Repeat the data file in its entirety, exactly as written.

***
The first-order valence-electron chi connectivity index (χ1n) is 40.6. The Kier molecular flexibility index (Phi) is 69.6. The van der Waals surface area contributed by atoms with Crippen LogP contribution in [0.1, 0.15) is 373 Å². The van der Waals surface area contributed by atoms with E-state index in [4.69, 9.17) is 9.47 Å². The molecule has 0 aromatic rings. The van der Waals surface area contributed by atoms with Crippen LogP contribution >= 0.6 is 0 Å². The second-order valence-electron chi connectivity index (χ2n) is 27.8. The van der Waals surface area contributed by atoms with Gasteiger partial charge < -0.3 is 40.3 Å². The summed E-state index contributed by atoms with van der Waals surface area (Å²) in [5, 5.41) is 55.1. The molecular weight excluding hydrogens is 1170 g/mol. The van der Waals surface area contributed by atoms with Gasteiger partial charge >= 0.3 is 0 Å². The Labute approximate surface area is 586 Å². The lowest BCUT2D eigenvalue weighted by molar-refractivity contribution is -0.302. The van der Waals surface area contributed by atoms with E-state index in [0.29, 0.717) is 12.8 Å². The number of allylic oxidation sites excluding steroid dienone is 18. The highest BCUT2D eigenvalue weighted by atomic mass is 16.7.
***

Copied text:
The first-order valence-electron chi connectivity index (χ1n) is 40.6. The Kier molecular flexibility index (Phi) is 69.6. The van der Waals surface area contributed by atoms with Crippen LogP contribution in [0.1, 0.15) is 373 Å². The van der Waals surface area contributed by atoms with E-state index in [4.69, 9.17) is 9.47 Å². The molecule has 0 aromatic rings. The van der Waals surface area contributed by atoms with Crippen LogP contribution >= 0.6 is 0 Å². The second-order valence-electron chi connectivity index (χ2n) is 27.8. The van der Waals surface area contributed by atoms with Gasteiger partial charge < -0.3 is 40.3 Å². The summed E-state index contributed by atoms with van der Waals surface area (Å²) in [5, 5.41) is 55.1. The molecular weight excluding hydrogens is 1170 g/mol. The van der Waals surface area contributed by atoms with Gasteiger partial charge >= 0.3 is 0 Å². The Labute approximate surface area is 586 Å². The lowest BCUT2D eigenvalue weighted by molar-refractivity contribution is -0.302. The van der Waals surface area contributed by atoms with E-state index in [0.29, 0.717) is 12.8 Å². The number of allylic oxidation sites excluding steroid dienone is 18. The highest BCUT2D eigenvalue weighted by atomic mass is 16.7.